Winner of the Bronze Wishing Shelf Book Award
Sven’s father is a prisoner in a faraway country. There is a way to get him free and Sven knows how to do it, but he will need help. An offer of assistance comes from a very unexpected and frightening source. Will Sven be brave enough to accept it?
For ages: 5 – 8
Amazon Review by Discovering Doamonds Blogspot
Enjoyable children’s story
Reviewed in the United Kingdom on 10 June 2020
Sven’s father is a trader travelling regularly to Rus, but on this occasion he is taken captive by a wicked merchant who demands a purse of silver for his release. Sven uses a wishing stone given to him previously by his father and the god Loki appears. The god will help Sven, but he must pass three tests first.
When Sven wakes, he has the purse of silver, but he has another problem: how to get the purse to the merchant. Once more he summons Loki and passes three new tests.
The age group, I am assuming is for early-reader children: 7-ish? They can also be read to youngsters easily as bed time stories. This book is quite engaging and I would imagine that it would be thoroughly enjoyed by all from pre-school children to young juniors.
Reviewed for Discovering Doamonds Blogspot
Review by Jo Barton at Jaffareadstoo, July 2019
What did I think about it..
Our introduction to nine year old Sven, who lived a thousand years ago in a place called Sweden, starts this adventurous story which is aimed at younger readers.
Sven watched his father set sail to the Land of the Rus with his words echoing that he would return to Sven.. “when the birds fly south before the winter.. I will be coming home with silver and presents for your mother and you..” But although he watched and waited, Sven’s father did not return as promised, and therein starts Sven’s intrepid adventure to rescue his father from the Land of the Rus.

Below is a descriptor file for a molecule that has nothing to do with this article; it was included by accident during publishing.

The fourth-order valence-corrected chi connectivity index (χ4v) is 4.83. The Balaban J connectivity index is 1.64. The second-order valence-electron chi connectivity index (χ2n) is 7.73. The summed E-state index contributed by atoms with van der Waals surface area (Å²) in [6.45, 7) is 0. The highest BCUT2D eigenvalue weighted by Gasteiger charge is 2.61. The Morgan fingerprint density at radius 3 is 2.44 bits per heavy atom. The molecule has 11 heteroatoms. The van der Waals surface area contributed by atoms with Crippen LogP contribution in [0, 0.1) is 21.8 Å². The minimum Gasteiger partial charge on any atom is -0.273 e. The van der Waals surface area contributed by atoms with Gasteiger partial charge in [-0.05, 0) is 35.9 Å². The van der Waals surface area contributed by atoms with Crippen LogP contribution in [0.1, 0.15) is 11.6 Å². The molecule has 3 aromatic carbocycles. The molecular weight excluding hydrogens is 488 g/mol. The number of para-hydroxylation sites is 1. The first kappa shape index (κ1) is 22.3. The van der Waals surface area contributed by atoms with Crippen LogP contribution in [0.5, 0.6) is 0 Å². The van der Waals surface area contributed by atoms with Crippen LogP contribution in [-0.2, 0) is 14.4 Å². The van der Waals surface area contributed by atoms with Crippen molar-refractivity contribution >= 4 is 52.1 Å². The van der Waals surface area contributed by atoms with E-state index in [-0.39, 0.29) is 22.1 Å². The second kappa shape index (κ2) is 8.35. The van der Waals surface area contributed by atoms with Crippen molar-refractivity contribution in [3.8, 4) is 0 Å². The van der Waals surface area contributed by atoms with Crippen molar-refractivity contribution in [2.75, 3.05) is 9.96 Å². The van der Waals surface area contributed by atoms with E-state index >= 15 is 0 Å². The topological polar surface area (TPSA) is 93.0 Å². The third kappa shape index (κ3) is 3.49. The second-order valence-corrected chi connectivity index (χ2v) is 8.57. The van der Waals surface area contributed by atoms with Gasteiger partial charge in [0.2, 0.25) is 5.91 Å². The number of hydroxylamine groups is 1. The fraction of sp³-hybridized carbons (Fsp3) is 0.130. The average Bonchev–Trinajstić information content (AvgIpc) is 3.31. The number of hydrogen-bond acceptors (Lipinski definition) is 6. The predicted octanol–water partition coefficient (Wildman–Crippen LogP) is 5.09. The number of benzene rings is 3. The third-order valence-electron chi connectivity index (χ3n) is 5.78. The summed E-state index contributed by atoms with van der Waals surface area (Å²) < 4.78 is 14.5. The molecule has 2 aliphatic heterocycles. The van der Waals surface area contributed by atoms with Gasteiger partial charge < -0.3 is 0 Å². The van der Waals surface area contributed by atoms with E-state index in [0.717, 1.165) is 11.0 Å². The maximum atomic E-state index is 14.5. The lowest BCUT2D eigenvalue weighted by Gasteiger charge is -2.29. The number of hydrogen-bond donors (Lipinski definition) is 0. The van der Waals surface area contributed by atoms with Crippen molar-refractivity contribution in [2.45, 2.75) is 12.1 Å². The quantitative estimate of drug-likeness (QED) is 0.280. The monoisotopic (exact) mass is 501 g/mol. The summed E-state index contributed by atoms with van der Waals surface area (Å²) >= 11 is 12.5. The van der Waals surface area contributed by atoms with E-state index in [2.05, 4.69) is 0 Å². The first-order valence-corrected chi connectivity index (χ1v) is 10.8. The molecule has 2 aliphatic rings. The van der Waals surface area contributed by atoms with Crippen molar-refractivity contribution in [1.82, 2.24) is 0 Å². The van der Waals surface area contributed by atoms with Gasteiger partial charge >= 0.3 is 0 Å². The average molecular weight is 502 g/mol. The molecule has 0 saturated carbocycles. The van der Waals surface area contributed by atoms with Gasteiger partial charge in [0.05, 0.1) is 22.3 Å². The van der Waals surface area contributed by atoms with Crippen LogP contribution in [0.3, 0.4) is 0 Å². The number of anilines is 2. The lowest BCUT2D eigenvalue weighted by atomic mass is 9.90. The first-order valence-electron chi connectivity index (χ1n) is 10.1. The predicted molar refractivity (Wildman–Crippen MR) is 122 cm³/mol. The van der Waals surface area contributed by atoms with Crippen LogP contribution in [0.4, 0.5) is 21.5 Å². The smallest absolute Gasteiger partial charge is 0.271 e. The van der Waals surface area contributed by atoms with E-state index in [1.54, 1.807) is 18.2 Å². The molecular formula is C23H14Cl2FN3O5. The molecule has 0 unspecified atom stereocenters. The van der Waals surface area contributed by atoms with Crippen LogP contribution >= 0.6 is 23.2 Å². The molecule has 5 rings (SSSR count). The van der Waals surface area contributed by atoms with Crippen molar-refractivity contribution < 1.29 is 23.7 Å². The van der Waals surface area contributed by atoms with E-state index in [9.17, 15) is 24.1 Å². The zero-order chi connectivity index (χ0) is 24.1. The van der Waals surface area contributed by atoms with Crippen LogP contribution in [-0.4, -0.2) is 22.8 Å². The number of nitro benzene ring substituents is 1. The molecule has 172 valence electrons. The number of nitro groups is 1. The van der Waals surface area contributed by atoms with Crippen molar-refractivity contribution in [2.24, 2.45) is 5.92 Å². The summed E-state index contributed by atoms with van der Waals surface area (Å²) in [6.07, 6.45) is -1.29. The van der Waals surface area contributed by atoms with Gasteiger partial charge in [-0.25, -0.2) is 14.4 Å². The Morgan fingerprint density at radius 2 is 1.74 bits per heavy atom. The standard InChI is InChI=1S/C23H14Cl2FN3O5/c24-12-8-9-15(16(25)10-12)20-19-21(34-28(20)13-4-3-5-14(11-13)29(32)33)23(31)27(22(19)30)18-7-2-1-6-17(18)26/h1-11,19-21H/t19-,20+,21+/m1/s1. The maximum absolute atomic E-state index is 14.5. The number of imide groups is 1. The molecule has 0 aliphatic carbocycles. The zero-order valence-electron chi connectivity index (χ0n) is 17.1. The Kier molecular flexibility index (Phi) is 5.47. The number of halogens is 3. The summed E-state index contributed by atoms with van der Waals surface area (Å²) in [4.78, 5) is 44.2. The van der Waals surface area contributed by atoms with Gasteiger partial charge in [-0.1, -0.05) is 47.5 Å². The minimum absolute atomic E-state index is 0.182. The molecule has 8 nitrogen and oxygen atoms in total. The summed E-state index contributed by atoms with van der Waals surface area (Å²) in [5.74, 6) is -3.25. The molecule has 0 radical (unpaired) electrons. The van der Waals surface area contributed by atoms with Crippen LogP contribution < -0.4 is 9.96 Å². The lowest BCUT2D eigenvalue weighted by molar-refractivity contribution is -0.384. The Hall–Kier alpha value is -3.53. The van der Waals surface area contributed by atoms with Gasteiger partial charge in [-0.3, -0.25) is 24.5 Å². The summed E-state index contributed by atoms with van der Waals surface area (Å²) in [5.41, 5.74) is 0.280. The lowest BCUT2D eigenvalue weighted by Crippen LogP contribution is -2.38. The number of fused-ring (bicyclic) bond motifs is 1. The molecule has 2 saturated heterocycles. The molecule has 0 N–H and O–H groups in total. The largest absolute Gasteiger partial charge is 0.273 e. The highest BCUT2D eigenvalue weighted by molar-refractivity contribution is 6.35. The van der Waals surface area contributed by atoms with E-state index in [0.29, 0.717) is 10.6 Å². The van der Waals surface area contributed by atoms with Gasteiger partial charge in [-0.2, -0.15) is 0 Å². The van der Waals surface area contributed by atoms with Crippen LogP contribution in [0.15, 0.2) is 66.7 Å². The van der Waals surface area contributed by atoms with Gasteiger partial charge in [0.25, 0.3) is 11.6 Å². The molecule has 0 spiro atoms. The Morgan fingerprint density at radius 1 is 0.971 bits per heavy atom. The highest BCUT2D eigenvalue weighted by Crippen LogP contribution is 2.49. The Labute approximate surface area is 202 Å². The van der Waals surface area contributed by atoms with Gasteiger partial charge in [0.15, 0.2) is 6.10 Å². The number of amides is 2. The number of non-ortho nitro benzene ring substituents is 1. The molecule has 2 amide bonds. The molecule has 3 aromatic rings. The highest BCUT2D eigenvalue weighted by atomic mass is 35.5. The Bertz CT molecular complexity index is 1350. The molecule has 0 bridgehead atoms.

The story is aimed at younger readers and is simply told but with enough adventure to hold the imagination and there are some quite beautiful illustrations which really help to bring the narrative alive. I can well imagine that young readers will thoroughly enjoy Sven’s adventures because he is quite an intrepid character. His quest to find his father is filled with a sense of danger and a lovely magical element which reminded me of an adventuresome fairy story.
Coming in at 35 pages, Sven and the Purse of Silver is just the right length of story for a comfortable bedtime read and I am sure that confident young readers will find much to enjoy when Sven’s adventure gets underway. Equally, it’s also the right sort of length to be comfortably read over a couple of evenings as a bedtime story and I would imagine that the grown up will enjoy it too, I know I did!